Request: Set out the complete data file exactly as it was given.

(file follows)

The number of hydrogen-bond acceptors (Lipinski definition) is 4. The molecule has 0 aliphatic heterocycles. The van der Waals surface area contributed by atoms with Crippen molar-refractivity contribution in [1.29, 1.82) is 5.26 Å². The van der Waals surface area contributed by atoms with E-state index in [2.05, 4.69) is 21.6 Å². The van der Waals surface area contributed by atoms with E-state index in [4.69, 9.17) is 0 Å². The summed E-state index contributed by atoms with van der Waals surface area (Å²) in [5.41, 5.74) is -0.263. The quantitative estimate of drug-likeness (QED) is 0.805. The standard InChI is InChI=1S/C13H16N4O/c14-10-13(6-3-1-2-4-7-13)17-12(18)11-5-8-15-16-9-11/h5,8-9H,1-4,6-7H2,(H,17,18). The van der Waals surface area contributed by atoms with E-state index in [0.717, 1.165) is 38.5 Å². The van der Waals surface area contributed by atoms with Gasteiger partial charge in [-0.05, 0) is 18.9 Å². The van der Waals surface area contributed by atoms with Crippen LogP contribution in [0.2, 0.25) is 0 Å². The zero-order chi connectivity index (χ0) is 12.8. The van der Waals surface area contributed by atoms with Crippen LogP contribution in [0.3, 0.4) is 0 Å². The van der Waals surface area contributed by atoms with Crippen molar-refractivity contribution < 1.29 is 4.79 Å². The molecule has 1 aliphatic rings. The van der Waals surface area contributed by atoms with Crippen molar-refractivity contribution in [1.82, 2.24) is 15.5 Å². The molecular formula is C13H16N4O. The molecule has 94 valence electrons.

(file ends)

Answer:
The number of hydrogen-bond acceptors (Lipinski definition) is 4. The molecule has 0 aliphatic heterocycles. The van der Waals surface area contributed by atoms with Crippen molar-refractivity contribution in [1.29, 1.82) is 5.26 Å². The van der Waals surface area contributed by atoms with E-state index in [2.05, 4.69) is 21.6 Å². The van der Waals surface area contributed by atoms with E-state index in [4.69, 9.17) is 0 Å². The summed E-state index contributed by atoms with van der Waals surface area (Å²) in [5.41, 5.74) is -0.263. The quantitative estimate of drug-likeness (QED) is 0.805. The standard InChI is InChI=1S/C13H16N4O/c14-10-13(6-3-1-2-4-7-13)17-12(18)11-5-8-15-16-9-11/h5,8-9H,1-4,6-7H2,(H,17,18). The van der Waals surface area contributed by atoms with E-state index in [0.717, 1.165) is 38.5 Å². The van der Waals surface area contributed by atoms with Gasteiger partial charge in [-0.05, 0) is 18.9 Å². The van der Waals surface area contributed by atoms with Crippen LogP contribution in [0.2, 0.25) is 0 Å². The zero-order chi connectivity index (χ0) is 12.8. The van der Waals surface area contributed by atoms with Crippen LogP contribution in [0.3, 0.4) is 0 Å². The van der Waals surface area contributed by atoms with Crippen molar-refractivity contribution < 1.29 is 4.79 Å². The molecule has 1 aliphatic rings. The van der Waals surface area contributed by atoms with Crippen molar-refractivity contribution in [1.82, 2.24) is 15.5 Å². The molecular formula is C13H16N4O. The molecule has 94 valence electrons.